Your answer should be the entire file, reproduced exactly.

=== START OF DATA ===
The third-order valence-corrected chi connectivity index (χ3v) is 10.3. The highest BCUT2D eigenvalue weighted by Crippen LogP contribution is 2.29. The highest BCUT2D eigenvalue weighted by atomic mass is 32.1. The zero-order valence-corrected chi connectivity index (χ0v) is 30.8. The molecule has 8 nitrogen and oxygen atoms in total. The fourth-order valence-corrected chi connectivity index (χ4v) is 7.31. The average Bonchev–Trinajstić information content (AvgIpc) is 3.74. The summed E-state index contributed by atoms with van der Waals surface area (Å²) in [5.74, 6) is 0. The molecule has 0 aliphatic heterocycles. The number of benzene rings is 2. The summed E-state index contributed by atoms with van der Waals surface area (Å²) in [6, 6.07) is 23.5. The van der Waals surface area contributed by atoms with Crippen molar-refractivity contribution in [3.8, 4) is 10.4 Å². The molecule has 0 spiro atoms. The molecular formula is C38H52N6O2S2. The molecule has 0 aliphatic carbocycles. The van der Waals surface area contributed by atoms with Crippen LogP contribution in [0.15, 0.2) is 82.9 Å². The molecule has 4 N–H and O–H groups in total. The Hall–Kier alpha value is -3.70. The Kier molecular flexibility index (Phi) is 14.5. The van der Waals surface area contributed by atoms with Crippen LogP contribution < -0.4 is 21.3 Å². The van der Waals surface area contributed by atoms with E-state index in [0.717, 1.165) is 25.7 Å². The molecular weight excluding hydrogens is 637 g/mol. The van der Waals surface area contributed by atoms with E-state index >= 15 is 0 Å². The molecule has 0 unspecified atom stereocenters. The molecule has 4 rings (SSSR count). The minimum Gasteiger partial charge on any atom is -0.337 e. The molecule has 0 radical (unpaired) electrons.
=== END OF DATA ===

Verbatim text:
The third-order valence-corrected chi connectivity index (χ3v) is 10.3. The highest BCUT2D eigenvalue weighted by Crippen LogP contribution is 2.29. The highest BCUT2D eigenvalue weighted by atomic mass is 32.1. The zero-order valence-corrected chi connectivity index (χ0v) is 30.8. The molecule has 8 nitrogen and oxygen atoms in total. The fourth-order valence-corrected chi connectivity index (χ4v) is 7.31. The average Bonchev–Trinajstić information content (AvgIpc) is 3.74. The summed E-state index contributed by atoms with van der Waals surface area (Å²) in [5.74, 6) is 0. The molecule has 0 aliphatic heterocycles. The number of benzene rings is 2. The summed E-state index contributed by atoms with van der Waals surface area (Å²) in [6, 6.07) is 23.5. The van der Waals surface area contributed by atoms with Crippen molar-refractivity contribution in [3.8, 4) is 10.4 Å². The molecule has 0 spiro atoms. The molecular formula is C38H52N6O2S2. The molecule has 0 aliphatic carbocycles. The van der Waals surface area contributed by atoms with Crippen LogP contribution in [0.15, 0.2) is 82.9 Å². The molecule has 4 N–H and O–H groups in total. The Hall–Kier alpha value is -3.70. The Kier molecular flexibility index (Phi) is 14.5. The van der Waals surface area contributed by atoms with Crippen LogP contribution < -0.4 is 21.3 Å². The van der Waals surface area contributed by atoms with E-state index in [0.717, 1.165) is 25.7 Å². The molecular weight excluding hydrogens is 637 g/mol. The van der Waals surface area contributed by atoms with E-state index >= 15 is 0 Å². The molecule has 0 unspecified atom stereocenters. The molecule has 4 rings (SSSR count). The minimum Gasteiger partial charge on any atom is -0.337 e. The molecule has 0 radical (unpaired) electrons.